"Lisa was struggling to breathe, her aunt said. Her fever had spiked to 39.8 C. Staff had inserted a tube to get antibiotics to her heart and warned she might need transfusions. An infection had attacked her blood too, causing sepsis, which can cause death" - London Free Press
As an opiate addict, Lisa was also suffering from withdrawal during her hospital stay. This creates a very tough situation for the patient. Facing the pain of withdrawal, and stuck in the hospital for the treatment of a serious ailment; yet the need to 'fix' and get relief is still very much there. Faye opted to briefly leave the hospital in order to retrieve the supplies necessary for injection, and upon her return, she got her fix using medication she had been hoarding. Albeit not without staff catching her, and kicking her out for doing so. She was given a cab voucher and told to leave.
This situation probably isn't surprising to any current or former intravenous drug user. Addiction is a very powerful thing, especially opiate addiction. Being forced to go without, or without enough, is a difficult thing to accurately describe to someone who has never experienced the true power and pull of opiates. It's truly as though someone is withholding a substance necessary for life; you feel your fix that badly.
This whole situation raises a lot of questions and problems. If staff were aware Faye was an opiate addict, were they simply not bothering to help keep her comfortable enough to be able to remain in hospital for the duration of her care and treatment? If they weren't aware, and catching her injecting hoarded medication was how they found out, their reaction of handing her a cab voucher and booting her out the door absolutely blows my mind. Here is a woman in clear need of immediate medical attention not only for her life-threatening physical illnesses, but also addiction and previous traumas; yet the first reaction by a staff of medically trained professionals is to send this poor woman to the streets to die. That is simply wrong, and people should be outraged.
Luckily Faye had someone close, her Aunt Lorraine, to help advocate for her in this dire situation. "Lorraine phoned the hospital and demanded to speak to someone who could help. A social worker named Patricia phoned back, then contacted Dr. Andrea Sereda of the Intercommunity Health Centre and London police Sgt. Lorna Bruce, who leads a program to better protect prostitutes from the risks of walking the street. Sereda and Bruce drove to Lisa’s apartment and found her in such bad condition, they took her immediately to University Hospital." According to the London Free Press article, she is receiving care in hospital, and has been told it could be the end of March before she would be ready to be discharged.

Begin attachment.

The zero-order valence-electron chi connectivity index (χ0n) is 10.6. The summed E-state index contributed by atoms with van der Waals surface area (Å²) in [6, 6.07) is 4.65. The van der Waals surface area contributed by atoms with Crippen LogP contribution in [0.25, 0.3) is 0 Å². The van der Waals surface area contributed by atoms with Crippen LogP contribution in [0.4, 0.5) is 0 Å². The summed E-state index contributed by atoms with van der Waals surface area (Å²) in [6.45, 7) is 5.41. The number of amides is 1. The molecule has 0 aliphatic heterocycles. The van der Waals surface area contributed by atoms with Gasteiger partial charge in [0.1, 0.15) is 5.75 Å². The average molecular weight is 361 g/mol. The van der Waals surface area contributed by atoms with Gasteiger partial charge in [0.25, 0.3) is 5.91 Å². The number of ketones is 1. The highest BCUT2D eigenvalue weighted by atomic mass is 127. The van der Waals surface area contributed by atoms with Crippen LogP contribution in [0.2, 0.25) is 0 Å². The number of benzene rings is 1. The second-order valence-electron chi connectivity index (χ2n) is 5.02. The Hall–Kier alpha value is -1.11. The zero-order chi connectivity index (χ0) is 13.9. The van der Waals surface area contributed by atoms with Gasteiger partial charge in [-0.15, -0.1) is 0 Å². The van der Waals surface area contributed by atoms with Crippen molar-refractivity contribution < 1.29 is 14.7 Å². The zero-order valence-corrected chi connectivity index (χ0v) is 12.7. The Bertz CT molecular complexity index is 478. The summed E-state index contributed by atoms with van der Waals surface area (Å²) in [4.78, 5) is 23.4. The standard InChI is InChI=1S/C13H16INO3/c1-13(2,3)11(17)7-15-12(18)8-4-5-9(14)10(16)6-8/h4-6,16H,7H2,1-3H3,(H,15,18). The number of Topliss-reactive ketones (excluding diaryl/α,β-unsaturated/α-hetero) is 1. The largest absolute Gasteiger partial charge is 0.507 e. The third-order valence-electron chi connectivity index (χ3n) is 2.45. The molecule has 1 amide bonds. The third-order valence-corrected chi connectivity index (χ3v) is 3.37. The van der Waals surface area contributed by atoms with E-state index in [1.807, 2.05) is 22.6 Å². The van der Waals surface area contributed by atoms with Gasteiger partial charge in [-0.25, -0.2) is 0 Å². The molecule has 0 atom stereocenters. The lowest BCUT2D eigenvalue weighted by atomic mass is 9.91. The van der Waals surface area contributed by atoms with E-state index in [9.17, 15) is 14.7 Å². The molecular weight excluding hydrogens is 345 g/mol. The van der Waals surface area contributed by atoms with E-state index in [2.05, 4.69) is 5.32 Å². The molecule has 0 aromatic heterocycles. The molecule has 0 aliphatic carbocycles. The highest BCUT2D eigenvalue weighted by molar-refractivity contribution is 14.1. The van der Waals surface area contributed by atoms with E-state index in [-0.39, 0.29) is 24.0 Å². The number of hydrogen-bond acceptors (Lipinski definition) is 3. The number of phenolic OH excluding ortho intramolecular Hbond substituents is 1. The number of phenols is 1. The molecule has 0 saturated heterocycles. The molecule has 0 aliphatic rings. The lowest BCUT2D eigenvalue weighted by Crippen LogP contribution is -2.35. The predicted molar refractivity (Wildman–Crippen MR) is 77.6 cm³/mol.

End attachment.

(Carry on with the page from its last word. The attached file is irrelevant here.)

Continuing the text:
The role stigma plays here is huge. I'm sure that Faye was well aware of the stigma surrounding her use and lifestyle. I don't doubt she's encountered that stigma before when dealing with healthcare workers and in general. Luckily, in this case there was someone there to help advocate on behalf of the addict. However, in many cases, there isn't someone available to advocate. What then? Had that been the case in Faye's situation, she may not have survived. She should be commended for having the strength to share her story publicly, and bringing awareness to the many barriers and stigmas intravenous drug users face.
Interestingly, Faye is far from the only addict and Hydromorph Contin user in London who has experienced a heart valve infection. According to Doctor Sharon Louise Koivu, "the number of addicts she’s seen in London with an infected heart valve has grown by about 400 per cent" since 2009. The culprit? Koivu believes that it's the prescription drug Hydromorph Contin, a popular choice amongst intravenous opioid users here in London, Ontario. But what is it about this particular drug that is leading to such life-threatening infections amongst users?
First of all, Hydromorph Contin's popularity surged in early 2012 when the government of Ontario banned the sale of the drug OxyContin. Oxy was hugely popular, and relatively safe compared to other options. Unlike OxyContin, that can be completely crushed and dissolved, Hydromorph Contin cannot. This is precisely what Koivu believes to be the problem.
I searched all over for images that could help illustrate the problem with Hydromorph Contin, and I came up nearly empty. Since I'm no longer using, it's not quite as easy as it used to be for me to simply snap a few photos of the pills and the injection preparation process. However, I was lucky enough to get some help from the wonderful 'Harm Reductionist Extraordinaire Nat', A.K.A. @thesyc66; who snapped some great photos for me to help give you guys a visual. Thanks so much, Nat!
Below, are two photos of various different strengths of Hydromorph Contin Capsules.
Regardless of what drugs you ban (prescription or illicit), addiction is still going to exist. By removing safer options, addicts are forced to move to replacement drugs that often cause far more harm. Since OxyContin was banned in Ontario, opiate addiction hasn't showed any sign of slowing down. Other drugs have simply moved in to take its place. Now, we see Hydromorph Contin, both pharmaceutical and illicit Fentanyl, Heroin and even Crystal Methamphetamine. Banning the use of safer, prescription drugs is not the solution here.
Unfortunately, addiction is still seen as some sort of moral failure on the part of the addict, and as something that needs to be punished. In the case of Faye, that punishment came in the form of revoking life-saving care and treatment. This is an absolutely inexcusable way of dealing with those struggling with addiction, and it needs to change immediately. Until we begin to provide users with safe options, humane treatment, and respect, those struggling with addiction will continue to suffer from unnecessary harm, stigma, and barriers to much needed care and treatment.